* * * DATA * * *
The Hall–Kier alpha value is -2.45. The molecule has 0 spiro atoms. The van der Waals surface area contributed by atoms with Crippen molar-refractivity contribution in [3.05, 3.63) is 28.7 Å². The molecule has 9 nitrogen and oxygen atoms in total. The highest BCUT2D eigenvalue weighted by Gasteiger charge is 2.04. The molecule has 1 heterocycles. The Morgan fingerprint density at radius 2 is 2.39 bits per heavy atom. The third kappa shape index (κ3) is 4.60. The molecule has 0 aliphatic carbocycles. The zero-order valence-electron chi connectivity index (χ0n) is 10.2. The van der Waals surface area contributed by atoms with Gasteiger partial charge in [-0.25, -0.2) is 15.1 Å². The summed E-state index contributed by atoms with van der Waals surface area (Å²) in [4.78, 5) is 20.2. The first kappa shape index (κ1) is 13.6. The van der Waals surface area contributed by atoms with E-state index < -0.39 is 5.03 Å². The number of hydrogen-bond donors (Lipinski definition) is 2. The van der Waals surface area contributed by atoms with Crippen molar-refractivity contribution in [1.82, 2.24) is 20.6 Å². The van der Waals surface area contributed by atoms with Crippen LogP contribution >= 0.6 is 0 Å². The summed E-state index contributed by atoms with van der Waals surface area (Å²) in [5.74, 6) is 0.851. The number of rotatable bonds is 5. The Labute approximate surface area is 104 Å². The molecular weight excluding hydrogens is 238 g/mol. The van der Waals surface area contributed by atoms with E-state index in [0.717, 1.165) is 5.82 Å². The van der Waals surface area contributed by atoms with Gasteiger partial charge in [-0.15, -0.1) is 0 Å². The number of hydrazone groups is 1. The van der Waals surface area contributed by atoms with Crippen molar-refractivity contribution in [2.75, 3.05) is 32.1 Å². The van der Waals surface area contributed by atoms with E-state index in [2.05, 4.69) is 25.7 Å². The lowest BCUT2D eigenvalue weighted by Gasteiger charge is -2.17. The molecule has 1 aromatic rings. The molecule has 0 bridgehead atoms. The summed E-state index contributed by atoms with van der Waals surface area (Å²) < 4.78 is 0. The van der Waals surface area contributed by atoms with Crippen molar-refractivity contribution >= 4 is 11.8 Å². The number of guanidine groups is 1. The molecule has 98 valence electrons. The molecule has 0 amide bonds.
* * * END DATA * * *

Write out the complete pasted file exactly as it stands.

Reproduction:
The Hall–Kier alpha value is -2.45. The molecule has 0 spiro atoms. The van der Waals surface area contributed by atoms with Crippen molar-refractivity contribution in [3.05, 3.63) is 28.7 Å². The molecule has 9 nitrogen and oxygen atoms in total. The highest BCUT2D eigenvalue weighted by Gasteiger charge is 2.04. The molecule has 1 heterocycles. The Morgan fingerprint density at radius 2 is 2.39 bits per heavy atom. The third kappa shape index (κ3) is 4.60. The molecule has 0 aliphatic carbocycles. The zero-order valence-electron chi connectivity index (χ0n) is 10.2. The van der Waals surface area contributed by atoms with Gasteiger partial charge in [-0.25, -0.2) is 15.1 Å². The summed E-state index contributed by atoms with van der Waals surface area (Å²) in [4.78, 5) is 20.2. The first kappa shape index (κ1) is 13.6. The van der Waals surface area contributed by atoms with E-state index < -0.39 is 5.03 Å². The number of hydrogen-bond donors (Lipinski definition) is 2. The van der Waals surface area contributed by atoms with Crippen molar-refractivity contribution in [1.82, 2.24) is 20.6 Å². The van der Waals surface area contributed by atoms with Crippen LogP contribution >= 0.6 is 0 Å². The summed E-state index contributed by atoms with van der Waals surface area (Å²) in [5.74, 6) is 0.851. The number of rotatable bonds is 5. The Labute approximate surface area is 104 Å². The molecular weight excluding hydrogens is 238 g/mol. The van der Waals surface area contributed by atoms with E-state index in [0.717, 1.165) is 5.82 Å². The van der Waals surface area contributed by atoms with Gasteiger partial charge in [-0.15, -0.1) is 0 Å². The number of hydrazone groups is 1. The van der Waals surface area contributed by atoms with Crippen molar-refractivity contribution in [2.75, 3.05) is 32.1 Å². The van der Waals surface area contributed by atoms with E-state index in [2.05, 4.69) is 25.7 Å². The lowest BCUT2D eigenvalue weighted by Gasteiger charge is -2.17. The molecule has 1 aromatic rings. The molecule has 0 bridgehead atoms. The summed E-state index contributed by atoms with van der Waals surface area (Å²) < 4.78 is 0. The van der Waals surface area contributed by atoms with Crippen molar-refractivity contribution >= 4 is 11.8 Å². The number of guanidine groups is 1. The molecule has 98 valence electrons. The molecule has 0 amide bonds.